How exactly the antigenic ULC is decorated with IgG antibodies in the pathologic immune complex (IC), and the connection between the IgG density and orientation along the ULC responsible for Fcγ receptor clustering on platelets and monocytes (see below) remain under investigation.

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Platelet activation and thrombin generation

Propagation of HIT pathophysiologically follows from platelet activation (Fig. 2). Activation results in several consequences: platelets secrete more PF4, feeding back to create more antigen; platelets aggregate via activated integrin αIIbβ3; and platelets become procoagulant with a phosphatidylserine-positive surface for coagulation reactions and shedding of highly procoagulant microparticles [27–29].

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The HIT IC signals through FcγRIIa to activate platelets. We have used both rational biological candidate approaches and unbiased genomic methods to increase the understanding of FcγRIIa-mediated platelet activation. We have established that protein tyrosine kinase Syk is the major FcγRIIa signaling node [30]; CalDAG-GEF1, ADP signaling, and 12-LOX have emerged as major determinants of FcγRIIa/Syk-mediated activation [31,32]. Platelet FcγRIIa was recently shown to be a transmembrane signaling adapter for outside-in αIIbβ3 signaling, quite distinct from its role as an IC receptor [33▪]. Translation of these findings to HIT could be of substantial value.

There is considerable interindividual variation in platelet activation in response to IC agonists. For example, the gold-standard assays for HIT, the serotonin release assay and the Hep-induced washed platelet activation test, rely on ‘good/highly reactive’ healthy donor platelets, the characteristics of which have been empirical [34]. Rollin et al.[35▪] have used candidate-gene methods to explore variation in HIT platelet reactivity. Among their findings is identification of single-nucleotide polymorphisms (SNPs) in CD148, a membrane protein tyrosine phosphatase, that influences platelet reactivity. Scarparo et al.[36▪] examined HIT candidate-gene polymorphisms in FcγRIIa, PECAM1, and FcγRIIIa. Of note, a combination of FcγRIIa and PECAM1 SNP genotypes was significantly associated with HIT thrombosis. We have examined mRNAs and miRNAs differentially expressed by 154 healthy donors in HIT-like platelet aggregation assays [37]. For the first time, we have unbiased data identifying putative determinants of IC-mediated platelet activation; functional validation studies are in progress.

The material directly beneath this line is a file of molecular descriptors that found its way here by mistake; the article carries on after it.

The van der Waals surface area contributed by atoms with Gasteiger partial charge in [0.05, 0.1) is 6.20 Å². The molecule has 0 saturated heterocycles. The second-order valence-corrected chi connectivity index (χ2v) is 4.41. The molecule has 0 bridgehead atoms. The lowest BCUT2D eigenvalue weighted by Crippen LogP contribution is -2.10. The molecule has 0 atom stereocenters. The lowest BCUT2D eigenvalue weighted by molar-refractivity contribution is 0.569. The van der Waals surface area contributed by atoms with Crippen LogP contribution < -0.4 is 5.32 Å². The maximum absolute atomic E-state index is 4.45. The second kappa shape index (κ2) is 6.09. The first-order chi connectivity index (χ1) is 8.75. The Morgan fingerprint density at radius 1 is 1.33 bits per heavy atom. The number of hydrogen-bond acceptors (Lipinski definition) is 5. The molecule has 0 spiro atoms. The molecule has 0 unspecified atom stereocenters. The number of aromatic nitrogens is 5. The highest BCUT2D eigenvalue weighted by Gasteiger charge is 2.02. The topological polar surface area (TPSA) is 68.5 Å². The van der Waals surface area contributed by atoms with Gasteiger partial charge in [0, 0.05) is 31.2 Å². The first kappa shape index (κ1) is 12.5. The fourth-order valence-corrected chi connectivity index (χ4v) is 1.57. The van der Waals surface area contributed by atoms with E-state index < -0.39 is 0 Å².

Thrombin generation follows coagulation initiation, most likely by tissue factor. Any one or two of three pathways lead to tissue factor exposure (Fig. 2). With a preexisting wound, surgical or traumatic, subendothelial tissue factor may already be present. Inflammation or atherosclerosis may have ‘preactivated’ endothelium and monocytes presenting tissue factor. Also, IgG immune complexes activate monocytes and ECs [38–42]. As with platelets, antigenic complexes between PF4 and GAGs can form on the surface of monocytes [43]. In fact, the amount of antigenic complex formed on monocytes is greater than on platelets. Chemical depletion of monocytes from a mouse model of HIT demonstrated potentiation of thrombocytopenia, but significant blunting of thrombosis [43]. Further, HIT antigenic complexes, binding to FcγRI and FcγRIIa, transduce specific signals to activate monocytes. These data provide mechanisms by which HIT IC may be prothrombotic via interactions with monocytes.

Thrombin action is complex. Among its pathophysiological effects thrombin will feed back to activate platelets via PAR receptors, as well as cleave fibrinogen to fibrin. Platelet–fibrin thrombi formation is the final pathologic step (Fig. 2).

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Current clinical practice will be summarized briefly first. In some HIT cases, thrombi form in macrovascular beds with overt clinical symptoms, such as deep vein thrombosis/pulmonary embolism, myocardial infarction, stroke, or limb ischemia. In other cases, the thrombi are in the microvasculature, with effects that are overt clinically (e.g., adrenal thrombosis followed by hemorrhage and skin necrosis) or remain subclinical. When Hep is present and PF4–Hep complexes are formed, disease persists. Cell-surface GAGs also bind PF4, and as this complex is recognized by the anti-PF4/Hep IgG, platelets and leukocytes are still being activated. Thus, simple withdrawal of Hep does not end the ITT. A non-Hep parenteral anticoagulant has been the mainstay of treatment.